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Row Over Discount Drinks After Tesco Plans Value Wines New Low-Cost Range at Odds With Scottish Government Policy

July 15, 2008

By GERRY BRAIDEN

RETAIL giant Tesco has reignited the row on discounted alcohol after revealing plans that could see it selling “Value” brand wine.

The chain has admitted it is developing a wine to add to its discounted own-brand range of goods, with suggestions bottles could sell at around GBP3, cheaper than the price of a glass in many bars.

The head of Tesco’s beer, wine and spirits division has claimed the chain’s plans are a reaction to the credit crunch rather than any attempt to create a new alcohol price war with its rivals.

But it is certain to put it on a collision course with the Scottish Government, which has already claimed such a move “strengthens the case for government action to stamp out irresponsible promotions and pricing”.

It also comes five months after Tesco, which sells around one- fifth of all alcohol in the UK, said it wanted to work with the UK Government on new laws to ensure the responsible pricing of alcohol.

The move followed widespread concern that cut-price liquor is fuelling binge-drinking and crime and just weeks after the authorities north of the border threatened minimum pricing legislation.

Tesco already has Value brand beers and spirits and believes wines are a natural extension of this.

Its rival, Sainsbury, has its own “Basics” range of wines.

Just 40per cent of all alcohol in the UK is sold in traditional outlets such as bars, restaurants and nightclubs, the majority of the rest being purchased from supermarkets.

Tesco sells a massive onethird of all off-trade alcohol.

Last month the Scottish Government launched its consultation document, Changing Scotland’s Relationship With Alcohol, which could see most wines, beers and ciders rocket in price with a cost based on units of alcohol, while promotions such as three-for-two on purchases will also be banned and a “social responsibility fee” levied on retailers.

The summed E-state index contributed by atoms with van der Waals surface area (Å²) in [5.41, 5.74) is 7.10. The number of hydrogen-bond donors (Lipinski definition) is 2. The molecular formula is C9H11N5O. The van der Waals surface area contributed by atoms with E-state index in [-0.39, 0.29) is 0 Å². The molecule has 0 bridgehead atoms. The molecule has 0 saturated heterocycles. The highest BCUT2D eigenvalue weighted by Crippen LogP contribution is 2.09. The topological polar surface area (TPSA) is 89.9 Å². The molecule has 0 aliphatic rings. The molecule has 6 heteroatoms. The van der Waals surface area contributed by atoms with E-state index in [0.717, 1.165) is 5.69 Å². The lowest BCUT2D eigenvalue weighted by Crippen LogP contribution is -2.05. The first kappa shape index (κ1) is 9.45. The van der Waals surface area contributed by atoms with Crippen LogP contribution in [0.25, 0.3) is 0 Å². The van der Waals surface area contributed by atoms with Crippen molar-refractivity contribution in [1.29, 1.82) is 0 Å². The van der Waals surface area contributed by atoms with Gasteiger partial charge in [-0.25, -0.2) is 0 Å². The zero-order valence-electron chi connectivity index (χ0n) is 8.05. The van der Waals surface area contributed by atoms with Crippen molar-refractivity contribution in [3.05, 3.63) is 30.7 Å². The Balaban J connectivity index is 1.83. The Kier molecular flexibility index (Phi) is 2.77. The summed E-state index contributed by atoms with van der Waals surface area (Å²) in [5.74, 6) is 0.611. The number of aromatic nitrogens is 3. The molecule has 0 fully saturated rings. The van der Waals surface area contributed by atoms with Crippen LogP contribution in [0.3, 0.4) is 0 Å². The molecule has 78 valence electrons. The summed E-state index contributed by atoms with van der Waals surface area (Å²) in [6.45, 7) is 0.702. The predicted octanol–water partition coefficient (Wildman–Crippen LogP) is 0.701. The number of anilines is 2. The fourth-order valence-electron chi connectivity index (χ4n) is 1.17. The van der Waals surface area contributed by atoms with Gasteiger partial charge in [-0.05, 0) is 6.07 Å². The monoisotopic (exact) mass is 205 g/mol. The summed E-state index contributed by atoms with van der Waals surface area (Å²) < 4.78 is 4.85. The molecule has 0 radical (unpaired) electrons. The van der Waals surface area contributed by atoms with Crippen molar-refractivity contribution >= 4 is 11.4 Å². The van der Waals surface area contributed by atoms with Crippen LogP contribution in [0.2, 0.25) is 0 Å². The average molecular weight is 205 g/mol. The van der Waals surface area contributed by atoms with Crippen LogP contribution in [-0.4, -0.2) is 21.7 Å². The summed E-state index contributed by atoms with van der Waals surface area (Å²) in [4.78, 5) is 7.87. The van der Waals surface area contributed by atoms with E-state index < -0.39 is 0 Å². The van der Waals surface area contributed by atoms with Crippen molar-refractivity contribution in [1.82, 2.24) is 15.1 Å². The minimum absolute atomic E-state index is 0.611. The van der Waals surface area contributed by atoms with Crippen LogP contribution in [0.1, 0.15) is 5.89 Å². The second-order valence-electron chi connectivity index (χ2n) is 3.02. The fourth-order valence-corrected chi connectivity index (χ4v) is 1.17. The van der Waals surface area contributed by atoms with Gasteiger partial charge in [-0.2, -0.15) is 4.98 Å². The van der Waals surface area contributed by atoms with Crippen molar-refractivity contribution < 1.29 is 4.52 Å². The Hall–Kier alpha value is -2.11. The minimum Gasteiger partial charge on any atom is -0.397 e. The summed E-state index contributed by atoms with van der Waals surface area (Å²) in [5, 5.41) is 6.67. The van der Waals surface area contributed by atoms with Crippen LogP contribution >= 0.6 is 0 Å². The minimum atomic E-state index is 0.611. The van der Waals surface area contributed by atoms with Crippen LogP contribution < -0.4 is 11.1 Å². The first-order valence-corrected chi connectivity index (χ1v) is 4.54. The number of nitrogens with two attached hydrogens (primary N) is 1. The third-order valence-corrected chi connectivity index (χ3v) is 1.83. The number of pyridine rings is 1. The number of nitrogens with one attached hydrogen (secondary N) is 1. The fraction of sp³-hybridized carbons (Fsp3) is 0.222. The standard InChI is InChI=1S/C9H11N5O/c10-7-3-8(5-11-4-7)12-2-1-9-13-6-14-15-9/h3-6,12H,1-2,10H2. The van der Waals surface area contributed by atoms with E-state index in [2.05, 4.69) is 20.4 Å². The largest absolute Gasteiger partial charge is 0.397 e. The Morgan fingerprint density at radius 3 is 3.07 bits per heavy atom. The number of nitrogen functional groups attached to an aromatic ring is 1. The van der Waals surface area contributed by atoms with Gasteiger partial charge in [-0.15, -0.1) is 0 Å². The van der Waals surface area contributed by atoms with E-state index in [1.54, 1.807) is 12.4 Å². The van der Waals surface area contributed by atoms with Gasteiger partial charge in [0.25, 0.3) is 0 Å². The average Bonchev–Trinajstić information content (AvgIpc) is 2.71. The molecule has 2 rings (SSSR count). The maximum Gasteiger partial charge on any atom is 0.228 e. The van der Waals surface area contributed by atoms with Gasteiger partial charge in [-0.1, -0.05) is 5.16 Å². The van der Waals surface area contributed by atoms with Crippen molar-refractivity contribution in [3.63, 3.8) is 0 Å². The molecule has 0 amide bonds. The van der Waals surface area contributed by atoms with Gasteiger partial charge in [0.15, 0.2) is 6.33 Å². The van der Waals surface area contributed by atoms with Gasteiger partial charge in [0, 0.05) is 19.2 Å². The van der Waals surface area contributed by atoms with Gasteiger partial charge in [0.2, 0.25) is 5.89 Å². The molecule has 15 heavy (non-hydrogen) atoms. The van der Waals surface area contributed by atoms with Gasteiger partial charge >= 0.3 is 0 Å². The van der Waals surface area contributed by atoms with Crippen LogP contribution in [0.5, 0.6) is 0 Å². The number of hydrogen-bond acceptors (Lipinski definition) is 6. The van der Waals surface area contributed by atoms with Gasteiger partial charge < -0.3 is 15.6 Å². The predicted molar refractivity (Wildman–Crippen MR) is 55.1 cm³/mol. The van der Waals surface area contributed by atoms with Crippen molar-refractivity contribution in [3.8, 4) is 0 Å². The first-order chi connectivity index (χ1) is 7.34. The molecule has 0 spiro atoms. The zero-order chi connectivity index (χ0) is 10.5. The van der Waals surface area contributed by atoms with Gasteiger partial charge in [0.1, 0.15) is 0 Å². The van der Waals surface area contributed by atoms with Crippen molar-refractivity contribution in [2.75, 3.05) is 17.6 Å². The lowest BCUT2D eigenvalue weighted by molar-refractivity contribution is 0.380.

Tesco’s Dan Jago said: “In the current climate it would be mad if we weren’t exploring the value end as part of our ongoing review. We are inventing what our entry-level wines look like to offer the best quality and tastes that are great for the price.

“If customers say they want less expensive wines, we’ll make sure we have them. Just because a customer is not paying GBP6 does not mean they don’t deserve a quality wine. ” But the move has been met with little enthusiasm by alcohol campaigners and the Scottish Government, keen to promote the link among cost, consumption and harm Jack Law, chief executive of leading awareness group Alcohol Focus Scotland, said “Alcohol isn’t an ordinary product like bread or biscuits. It’s a legal drug which causes a great deal of harm when misused.

“Alcohol should only ever be promoted on the basis of taste and quality, not price.”

A Scottish Government spokeswoman said: “If this is genuinely the attitude of our largest retailer, it strengthens the case for government action to stamp out irresponsible promotions and pricing.

“Clearly the effect of a minimum price will depend on what the final figure is but high-strength, low-cost alcohol will go up most.

“We need to challenge the view that cheap alcohol is a right and to tackle Scotland’s damaging bevvy culture. “

Originally published by Newsquest Media Group.

(c) 2008 Herald, The; Glasgow (UK). Provided by ProQuest Information and Learning. All rights Reserved.




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